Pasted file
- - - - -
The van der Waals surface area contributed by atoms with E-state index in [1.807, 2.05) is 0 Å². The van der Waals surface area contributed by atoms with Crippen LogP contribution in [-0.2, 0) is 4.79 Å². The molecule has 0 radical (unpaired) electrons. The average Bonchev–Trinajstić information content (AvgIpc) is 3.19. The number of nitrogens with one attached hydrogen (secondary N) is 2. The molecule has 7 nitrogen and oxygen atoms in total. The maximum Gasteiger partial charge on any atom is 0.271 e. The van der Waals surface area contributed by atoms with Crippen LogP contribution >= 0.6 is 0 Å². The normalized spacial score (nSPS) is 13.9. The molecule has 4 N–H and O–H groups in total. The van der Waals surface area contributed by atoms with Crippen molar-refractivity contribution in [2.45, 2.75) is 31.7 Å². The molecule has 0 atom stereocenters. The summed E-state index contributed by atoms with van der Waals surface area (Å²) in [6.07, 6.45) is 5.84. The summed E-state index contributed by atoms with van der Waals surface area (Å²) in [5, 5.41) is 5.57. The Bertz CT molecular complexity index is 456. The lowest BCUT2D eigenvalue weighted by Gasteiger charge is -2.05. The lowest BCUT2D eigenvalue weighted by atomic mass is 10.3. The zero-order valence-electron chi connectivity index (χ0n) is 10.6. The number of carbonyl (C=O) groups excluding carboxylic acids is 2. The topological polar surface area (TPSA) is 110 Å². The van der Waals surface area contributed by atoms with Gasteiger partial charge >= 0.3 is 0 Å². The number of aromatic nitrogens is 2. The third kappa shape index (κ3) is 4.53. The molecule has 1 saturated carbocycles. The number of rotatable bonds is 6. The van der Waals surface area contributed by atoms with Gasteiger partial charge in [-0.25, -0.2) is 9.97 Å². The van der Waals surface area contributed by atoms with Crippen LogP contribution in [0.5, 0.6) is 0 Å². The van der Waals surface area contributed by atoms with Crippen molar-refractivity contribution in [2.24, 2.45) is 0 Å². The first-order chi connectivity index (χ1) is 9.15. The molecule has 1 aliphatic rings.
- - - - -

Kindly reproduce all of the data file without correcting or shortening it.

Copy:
The van der Waals surface area contributed by atoms with E-state index in [1.807, 2.05) is 0 Å². The van der Waals surface area contributed by atoms with Crippen LogP contribution in [-0.2, 0) is 4.79 Å². The molecule has 0 radical (unpaired) electrons. The average Bonchev–Trinajstić information content (AvgIpc) is 3.19. The number of nitrogens with one attached hydrogen (secondary N) is 2. The molecule has 7 nitrogen and oxygen atoms in total. The maximum Gasteiger partial charge on any atom is 0.271 e. The van der Waals surface area contributed by atoms with Crippen LogP contribution >= 0.6 is 0 Å². The normalized spacial score (nSPS) is 13.9. The molecule has 4 N–H and O–H groups in total. The van der Waals surface area contributed by atoms with Crippen molar-refractivity contribution in [2.45, 2.75) is 31.7 Å². The molecule has 0 atom stereocenters. The summed E-state index contributed by atoms with van der Waals surface area (Å²) in [6.07, 6.45) is 5.84. The summed E-state index contributed by atoms with van der Waals surface area (Å²) in [5, 5.41) is 5.57. The Bertz CT molecular complexity index is 456. The lowest BCUT2D eigenvalue weighted by Gasteiger charge is -2.05. The lowest BCUT2D eigenvalue weighted by atomic mass is 10.3. The zero-order valence-electron chi connectivity index (χ0n) is 10.6. The number of carbonyl (C=O) groups excluding carboxylic acids is 2. The topological polar surface area (TPSA) is 110 Å². The van der Waals surface area contributed by atoms with Gasteiger partial charge >= 0.3 is 0 Å². The number of aromatic nitrogens is 2. The third kappa shape index (κ3) is 4.53. The molecule has 1 saturated carbocycles. The number of rotatable bonds is 6. The van der Waals surface area contributed by atoms with Gasteiger partial charge in [-0.25, -0.2) is 9.97 Å². The van der Waals surface area contributed by atoms with Crippen LogP contribution in [0.5, 0.6) is 0 Å². The van der Waals surface area contributed by atoms with Crippen molar-refractivity contribution in [2.24, 2.45) is 0 Å². The first-order chi connectivity index (χ1) is 9.15. The molecule has 1 aliphatic rings.